Dear Mayor Bill de Blasio, Layleen Polanco Xtravaganza, an Afro-Latina trans woman, died in solitary confinement. This PRIDE month I am saying enough. Layleen should not have been arrested by the NYPD. Even before her arrest as part of a predatory NYPD sting operation, she was struggling with homelessness. From there she was routed through every possible "progressive" criminal court and jail reform project: from a sex work "diversion" court to the Transgender Housing Unit in the Rose M. Singer Center on Rikers when a warrant was issued for her arrest after she missed a "supportive" service appointment. None of these "progressive" reforms that were designed to save her life worked. Layleen died in a cage on solitary after being criminalized for being trans, for being poor, and for engaging in sex work. Jails kill people. But now you are planning on keeping Rikers open until 2026, when the next mayor can keep the jails open indefinitely, after having spent $11 billion to build four new jails! We could close Rikers now without building a single new cage in NYC if we ended the unjust and dangerous practice of pretrial detention. Then, we could devote $11 billion to communities, not incarceration. The time is now. We must Close Rikers with No New Jails. Mayor De Blasio, we call on you to stop your jail plan and commit to closing Rikers with no new jails. I want $11 billion for Black trans women and all oppressed and criminalized communities, not for jails. Art Credit: Vienna Rye (@vrye)
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  • Book Companies donate YOUR PROFITS made by Disgraced Central Park Five Prosecutor Linda Fairstein
    Unscrupulous Prosecutor Linda Fairstein should have been FIRED. Instead, she was able to parlay her career as head of sex crimes unit of Manhattan District Attorney from 1976 until 2002 to successful crime author. If she were FIRED because of her disgraceful actions that circumvent justice these prominent book companies would not have done business and donating the profits they made publishing this unscrupulous prosecutor Linda Fairstein must be donated to the Korey Wise Innocence Project.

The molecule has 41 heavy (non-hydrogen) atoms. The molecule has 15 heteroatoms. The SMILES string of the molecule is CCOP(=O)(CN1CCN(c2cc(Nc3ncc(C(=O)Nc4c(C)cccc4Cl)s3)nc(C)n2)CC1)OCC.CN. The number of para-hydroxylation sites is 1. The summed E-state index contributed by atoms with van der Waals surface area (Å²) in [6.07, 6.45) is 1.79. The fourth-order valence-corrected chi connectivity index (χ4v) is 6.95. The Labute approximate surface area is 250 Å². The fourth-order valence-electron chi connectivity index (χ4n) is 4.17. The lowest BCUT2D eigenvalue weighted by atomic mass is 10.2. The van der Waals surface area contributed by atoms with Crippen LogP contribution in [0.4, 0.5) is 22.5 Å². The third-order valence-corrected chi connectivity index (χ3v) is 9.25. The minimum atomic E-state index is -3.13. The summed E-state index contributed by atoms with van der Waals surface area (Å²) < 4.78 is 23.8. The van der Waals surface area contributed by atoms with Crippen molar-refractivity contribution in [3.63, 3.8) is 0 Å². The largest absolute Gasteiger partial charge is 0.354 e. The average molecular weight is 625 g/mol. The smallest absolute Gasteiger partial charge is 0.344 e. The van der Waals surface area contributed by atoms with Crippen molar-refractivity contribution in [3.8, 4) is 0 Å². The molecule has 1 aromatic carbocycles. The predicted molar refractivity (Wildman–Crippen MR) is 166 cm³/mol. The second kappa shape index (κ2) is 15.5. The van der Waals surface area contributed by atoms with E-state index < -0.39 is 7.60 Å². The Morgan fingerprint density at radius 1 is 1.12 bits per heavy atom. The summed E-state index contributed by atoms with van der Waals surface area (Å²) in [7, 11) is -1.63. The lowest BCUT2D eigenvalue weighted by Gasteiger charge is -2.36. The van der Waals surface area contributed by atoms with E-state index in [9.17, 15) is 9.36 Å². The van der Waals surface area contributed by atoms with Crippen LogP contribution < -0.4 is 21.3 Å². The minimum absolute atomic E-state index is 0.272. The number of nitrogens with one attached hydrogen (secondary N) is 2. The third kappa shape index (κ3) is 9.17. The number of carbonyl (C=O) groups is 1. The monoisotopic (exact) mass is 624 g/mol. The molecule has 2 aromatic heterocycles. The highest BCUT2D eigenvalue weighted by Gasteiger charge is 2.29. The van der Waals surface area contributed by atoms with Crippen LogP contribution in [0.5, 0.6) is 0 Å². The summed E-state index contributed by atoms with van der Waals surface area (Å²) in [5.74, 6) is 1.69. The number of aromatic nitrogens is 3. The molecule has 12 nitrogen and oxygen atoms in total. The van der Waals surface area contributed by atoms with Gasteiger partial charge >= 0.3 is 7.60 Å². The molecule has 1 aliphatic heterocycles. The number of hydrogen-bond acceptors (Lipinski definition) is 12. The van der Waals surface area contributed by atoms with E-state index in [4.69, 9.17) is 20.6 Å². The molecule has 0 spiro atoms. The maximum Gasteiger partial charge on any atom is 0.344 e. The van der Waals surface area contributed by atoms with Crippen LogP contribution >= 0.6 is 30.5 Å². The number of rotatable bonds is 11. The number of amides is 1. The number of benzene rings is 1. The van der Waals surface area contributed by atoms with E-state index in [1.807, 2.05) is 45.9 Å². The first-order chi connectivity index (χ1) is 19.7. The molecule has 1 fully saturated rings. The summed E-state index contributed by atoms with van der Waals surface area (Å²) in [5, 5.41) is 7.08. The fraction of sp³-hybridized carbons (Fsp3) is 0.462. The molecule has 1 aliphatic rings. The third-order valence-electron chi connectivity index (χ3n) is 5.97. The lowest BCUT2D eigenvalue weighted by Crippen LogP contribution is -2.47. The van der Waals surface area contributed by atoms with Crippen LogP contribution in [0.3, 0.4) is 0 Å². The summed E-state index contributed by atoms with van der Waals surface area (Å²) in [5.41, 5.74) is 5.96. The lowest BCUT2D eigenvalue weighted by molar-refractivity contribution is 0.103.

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    Created by hiphopadvocate(dot)org Tara J., advocate with a hip hop twist Picture
  • Free Nipsey’s Friend Kerry Lathan
    Ermias “Nipsey Hussle” Asghedom was a beloved rapper, community member and Black entrepreneur who was gunned down in cold-blood in front of his store, while trying to make sure his friend, Kerry Lathan, newly out of prison after a decades-long sentence, had the right clothes to see a family he had been separated from for nearly twenty years. What happened next prompted the mourning of an entire nation - both Nipsey and Kerry were shot multiple times after a dispute with another man who felt shunned by Nipsey. Nipsey did not survive the shooting, and on Thursday his memorial service brought thousands of Los Angelenos out into the street to celebrate the life of a family man and artist who was well-known for pouring resources and positivity back into his chronically-underserved community. Shortly afterwards, Kerry Lathan, who because of his injuries has been relegated to a wheelchair, was arrested at the half-way house he now lives in. The reason? According to authorities, by associating with Nipsey Hussle, “a known gang member” Kerry was in violation of the terms of his parole. Across the nation and the world, well-respected artists and leaders, including former President Barack Obama, have offered condolences to Nipsey’s family and loved ones and have lauded his contributions to art and to the culture of Los Angeles. According to Obama, “He set an example for young people to follow and is a legacy worth celebration.” Nipsey was renowned for his music, which chronicled the violence that he grew up with as a child and teenager in an area plagued by poverty and structural racism. He was honest about the systems he participated in to survive and used his success to cultivate a different set opportunities than the ones that were available to him for the young people growing up in his neighborhood. That he was killed helping a friend who grew up in similar circumstances is a testament to the strength of his commitment to community. The arrest of Kerry Lathan, days after he was the victim of an extraordinary act of violence, has made a mockery of that commitment - sending a clear message that in the eyes of LA authorities, Nipsey was nothing more than a “gang member.” The cruelty of the logic behind a decision like this one is astounding. Kerry is still recovering from grievous injuries, and was ready to begin his life outside of prison when the unthinkable happened. Parole terms like this one in a state that has one of the highest prison populations in the nation, reflect a commitment not to accountability or rehabilitation, but to the incarceration of Black people whose every movement and relationship is surveilled and then criminalized. This is not what justice looks like. Kerry and Nipsey’s friendship represented a bond of care and a commitment to one another’s survival We cannot allow LA authorities to use that care as the very justification for Kerry’s reimprisonment. Take action now. Demand that Governor Newsom and the Division of Adult Parole Operations not revoke Kerry Lathan’s parole, and that he release him immediately.